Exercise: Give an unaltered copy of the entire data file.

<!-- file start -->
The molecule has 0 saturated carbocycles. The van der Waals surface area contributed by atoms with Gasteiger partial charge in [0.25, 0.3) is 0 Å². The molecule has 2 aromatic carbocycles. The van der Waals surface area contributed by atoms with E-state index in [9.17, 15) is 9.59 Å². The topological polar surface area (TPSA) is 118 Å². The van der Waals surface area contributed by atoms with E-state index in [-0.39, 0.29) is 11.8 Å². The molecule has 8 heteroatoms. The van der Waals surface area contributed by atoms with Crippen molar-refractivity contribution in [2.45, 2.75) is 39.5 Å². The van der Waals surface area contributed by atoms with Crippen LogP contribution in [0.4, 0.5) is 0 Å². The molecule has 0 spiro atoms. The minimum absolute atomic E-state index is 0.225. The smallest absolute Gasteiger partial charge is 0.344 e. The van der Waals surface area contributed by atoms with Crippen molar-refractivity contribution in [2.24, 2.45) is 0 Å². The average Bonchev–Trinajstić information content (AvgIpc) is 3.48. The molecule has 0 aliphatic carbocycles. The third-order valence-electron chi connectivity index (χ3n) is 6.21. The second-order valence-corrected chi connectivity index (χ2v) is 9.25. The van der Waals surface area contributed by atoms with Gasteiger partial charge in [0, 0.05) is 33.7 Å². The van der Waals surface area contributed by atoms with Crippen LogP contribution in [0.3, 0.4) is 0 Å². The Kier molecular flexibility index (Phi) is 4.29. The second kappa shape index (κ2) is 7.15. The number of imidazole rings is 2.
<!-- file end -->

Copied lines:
The molecule has 0 saturated carbocycles. The van der Waals surface area contributed by atoms with Gasteiger partial charge in [0.25, 0.3) is 0 Å². The molecule has 2 aromatic carbocycles. The van der Waals surface area contributed by atoms with E-state index in [9.17, 15) is 9.59 Å². The topological polar surface area (TPSA) is 118 Å². The van der Waals surface area contributed by atoms with E-state index in [-0.39, 0.29) is 11.8 Å². The molecule has 8 heteroatoms. The van der Waals surface area contributed by atoms with Crippen molar-refractivity contribution in [2.45, 2.75) is 39.5 Å². The van der Waals surface area contributed by atoms with Crippen LogP contribution in [0.4, 0.5) is 0 Å². The molecule has 0 spiro atoms. The minimum absolute atomic E-state index is 0.225. The smallest absolute Gasteiger partial charge is 0.344 e. The van der Waals surface area contributed by atoms with Crippen molar-refractivity contribution in [2.24, 2.45) is 0 Å². The average Bonchev–Trinajstić information content (AvgIpc) is 3.48. The molecule has 0 aliphatic carbocycles. The third-order valence-electron chi connectivity index (χ3n) is 6.21. The second-order valence-corrected chi connectivity index (χ2v) is 9.25. The van der Waals surface area contributed by atoms with Gasteiger partial charge in [0, 0.05) is 33.7 Å². The van der Waals surface area contributed by atoms with Crippen LogP contribution in [0.3, 0.4) is 0 Å². The Kier molecular flexibility index (Phi) is 4.29. The second kappa shape index (κ2) is 7.15. The number of imidazole rings is 2.